On October 31, 1517, Martin Luther nailed his 95 Theses to the door of Castle Church in Wittenberg, Germany. Luther protested the sale of indulgences by the papal commissioner for indulgences, Johann Tetzel. Tetzel was raising money for Albert of Brandenburg, the Archbishop of Mainz, to pay off debts he had incurred in purchasing his bishopric from the pope. Under this plan, Tetzel would sell the grace of God needed for reduction of punishment due for sin. The pope had chosen the right man for the job, as Tetzel’s salesman skills were bringing considerable wealth for the pope and Archbishop Albert.
Tetzel is known for his sales jingle:
As soon as a coin in the coffer rings, the soul from purgatory springs
Luther, as a Doctor of the Church and Professor of Bible at Wittenberg University, was acting in his capacity of theologian by challenging the false teaching of the church of Rome. Luther’s friends translated his words into German so that the common man could understand that the Pope, the wealthiest man in the world, was using the money of poor German peasants to build his Basilica of St. Peter, rather than his own substantial wealth. Instead of repentance, the pope of Rome hardened his greedy heart against God (1 Tim 6:10). Eventually, Luther was branded as a heretic and outlaw of the Roman Empire, but through God’s Sovereign Providence was able to miraculously escape being murdered by the pope. Eventually, Luther was able to translate God’s Word into German in 1534; only seven years before the invention of the printing press. The rest is history.
Luther, of course, is a great hero in Protestantism. He wrote against the Babylonian captivity of Christ’s church by the antichrist of Rome; he fought for and defended God’s Word against those that wished to obscure or destroy it, in favour of the traditions (so called) of man, and he restored the the common people the Gospel of Free Grace, as offered in the scriptures.
Many do not know, however, that Luther was not the first to stand up for the Church of Christ against Rome; to promote the Word of God; to preach the Gospel of Grace; etc. There were many – most notably of whom was that great Prince among men, the Morningstar of the Reformation, the venerable John Wycliffe.
Wycliffe (c. 1324 – 31 December 1384) was an Oxford trained theologian, doctor of theology, and lecturer in divinity at Queens College at Oxford University. Wycliffe, as a high ranking official and celebrated academic of Rome, had acquired close first hand experience in observing the treachery, debauchery, and deceit of the Roman pontiff. Wycliffe soon began using his position to expose the vileness, vice, and superstition of the Roman bureaucracy and lost his exalted post. Undaunted, and supported by patrons, Wycliffe continued his assaults and was near to being tried and condemned as a heretic, when the pope died and a civil war broke out between his successors. There were two popes (Urban VI and Clement VII) during this period, one in France and one in Italy, and each was too busy condemning, anathematizing, and excommunicating the other to try Wycliffe. This foolish struggle, by God’s Providence, gave Wycliffe freedom to write against the corrupt antichrist, and made the people all the more ready to hear.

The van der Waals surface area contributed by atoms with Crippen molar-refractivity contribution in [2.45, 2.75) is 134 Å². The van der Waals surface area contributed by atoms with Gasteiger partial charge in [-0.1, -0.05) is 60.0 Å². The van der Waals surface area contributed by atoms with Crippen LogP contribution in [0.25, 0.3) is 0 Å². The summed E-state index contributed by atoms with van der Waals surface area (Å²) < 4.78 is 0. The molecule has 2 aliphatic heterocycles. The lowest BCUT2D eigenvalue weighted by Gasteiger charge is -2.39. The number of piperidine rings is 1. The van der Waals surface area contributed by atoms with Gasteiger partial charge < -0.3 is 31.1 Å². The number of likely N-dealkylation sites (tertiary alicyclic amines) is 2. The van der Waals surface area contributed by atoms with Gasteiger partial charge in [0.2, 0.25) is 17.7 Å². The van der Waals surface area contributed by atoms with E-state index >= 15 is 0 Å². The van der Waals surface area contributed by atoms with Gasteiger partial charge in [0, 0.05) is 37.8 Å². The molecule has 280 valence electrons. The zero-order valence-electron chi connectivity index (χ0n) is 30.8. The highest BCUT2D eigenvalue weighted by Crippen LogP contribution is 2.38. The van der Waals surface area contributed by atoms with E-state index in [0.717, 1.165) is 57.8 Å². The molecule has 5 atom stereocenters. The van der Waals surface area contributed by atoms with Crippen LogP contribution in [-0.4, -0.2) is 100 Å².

Wycliffe, like Luther after him, set himself to the task of translating the Bible into English. Not a Greek scholar, Wycliffe translated the New Testament Bible from the Latin Vulgate. This translation, though not from the original languages, stands as the fountain head of all further English translation work. Wycliffe’s Bible were of course burned, as well those that read them, but there was a crack in the dam. People who could not read Latin had the opportunity to read God’s Word in the English language for the first time.
Soon, Wycliffe’s followers (Lollards) soon began to preach a pure and restored Gospel, a pure converted church, and began to courageously speak out against the pagan superstitious rituals of the pope; including that great blasphemy – transubstantiation. Wycliffe was influential on countless reformers in England, and Jan Hus and Martin Luther in Germany.
God granted Wycliffe to live a long peaceful life and to die and be buried in old age. The minions of Satan, 41 years after his death, foolheartedly dug up his remains, burned them, and cast them into a river. As foolish as the Pharisees who sealed Jesus’ tomb, they hoped to thwart his resurrection – but rise he will! And no doubt Wycliffe will rise to a most glorious and blessed resurrection.
According to Wikipedia –
The Council of Constance declared Wycliffe (on 4 May 1415) a stiff-necked heretic and under the ban of the Church. It was decreed that his books be burned and his remains be exhumed. The exhumation was carried out in 1428 when, at the command of Pope Martin V, his remains were dug up, burned, and the ashes cast into the River Swift, which flows through Lutterworth. This is the most final of all posthumous attacks on John Wycliffe, but previous attempts had been made before the Council of Constance. …The “Constitutions of Oxford” of 1408 aimed to reclaim authority in all ecclesiastical matters, specifically naming John Wycliffe in a ban on certain writings, and noting that translation of Scripture into English is a crime punishable by charges of heresy.
May his name always be remembered!
And may God be praised for raising such courageous heros, who would bring to his church – Reformation.
SOLI DEO GLORIA
To learn more about John Wycliffe, hero of the English pre-Reformation, take advantage of some of the following resources:
- Wycliffe by Michael Phillips, Grace Baptist Church, CA
- Wycliffe by Dr. Nick Needham, Crich, Derbyshire, U.K.; part 1
- Wycliffe by Dr. Nick Needham, Crich, Derbyshire, U.K.; part 2